2021: What’s the lay of the land for women’s entrepreneurship?
The Cherie Blair Foundation for Women’s Director of External Affairs, Sian Hawkins, shares her thoughts on the state of the world for women’s entrepreneurship in 2021, during this ongoing time of global crisis, change, rebuild and opportunity.
2020 marked the 25th anniversary of the Beijing Declaration and Platform for Action, (Beijing+25), which recognised women’s rights as human rights and set out the most comprehensive roadmap for action towards equality that the world has ever seen. But 2020 also saw the beginning of the single greatest crisis with the potential to rollback on so many hard-won gains for women around the world. Last year as we celebrated strides forward for women over the last quarter of a century, we also watched as many of the world’s women were forced out of the labour market, experienced increased domestic violence, and even more disproportionately shouldered the bulk of caregiving.
2021 is going to be a pivotal year for women entrepreneurs around the world, particularly those in middle and low income countries like them women the Foundation supports. Never has the world needed the power of aspirational, motivated and driven women with businesses that can take themselves, their families and their communities from surviving to thriving more than now, as we continue to battle the impact of COVID-19 across the globe. After supporting thousands of women entrepreneurs to navigate the pandemic in 2020, at the Cherie Blair Foundation for Women we are more committed than ever to support women entrepreneurs to fulfil their potential and unlock their ability to support more secure families, thriving communities and prosperous post-pandemic economies.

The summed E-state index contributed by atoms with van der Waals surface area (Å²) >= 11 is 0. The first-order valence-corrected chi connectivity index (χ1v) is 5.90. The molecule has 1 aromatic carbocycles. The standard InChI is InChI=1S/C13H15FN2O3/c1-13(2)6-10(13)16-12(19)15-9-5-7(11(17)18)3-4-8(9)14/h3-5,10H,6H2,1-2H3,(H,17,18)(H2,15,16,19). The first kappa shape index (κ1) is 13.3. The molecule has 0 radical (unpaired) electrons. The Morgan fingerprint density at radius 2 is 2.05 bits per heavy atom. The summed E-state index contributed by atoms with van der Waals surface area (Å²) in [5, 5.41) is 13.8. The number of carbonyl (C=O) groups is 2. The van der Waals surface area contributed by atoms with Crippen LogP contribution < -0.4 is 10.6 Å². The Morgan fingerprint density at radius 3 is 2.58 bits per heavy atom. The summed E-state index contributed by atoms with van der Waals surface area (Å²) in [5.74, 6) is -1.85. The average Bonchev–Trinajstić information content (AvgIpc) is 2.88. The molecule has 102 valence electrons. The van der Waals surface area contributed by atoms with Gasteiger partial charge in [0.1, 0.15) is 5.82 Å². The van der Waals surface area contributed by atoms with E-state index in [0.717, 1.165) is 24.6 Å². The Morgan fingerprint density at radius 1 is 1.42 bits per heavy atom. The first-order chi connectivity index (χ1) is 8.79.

We can no longer afford to overlook the opportunity supporting women to reach their entrepreneurial potential offers. Women’s untapped contribution to the economy could help give economies the up-lift that they desperately need – our research with the Boston Consulting Group in 2019 showed that we could add up to $5 trillion to the global economy if we close the gender gap in entrepreneurship.
Our research with the Boston Consulting Group in 2019 showed that we could add up to $5 trillion to the global economy if we close the gender gap in entrepreneurship.
Despite this huge opportunity, last year we heard from the World Economic Forum that we are losing our race to achieve women’s economic empowerment–its 2020 Global Gender Gap Report estimates that closing the gender gap in economic participation and opportunity is now a staggering 257 years away, 55 years longer than in 2019. On top of this we know that women have been hugely disproportionately impacted by the current health crisis, with more women working in industries hardest hit by the pandemic, women making up the majority of frontline healthcare workers, and women taking on more domestic responsibilities. There can be no doubt that gender equality indicators around the world will have worsened through the pandemic and we are facing a race against time to put them back on course to meet the goals set out in the UN’s 2030 Agenda for the Sustainable Development.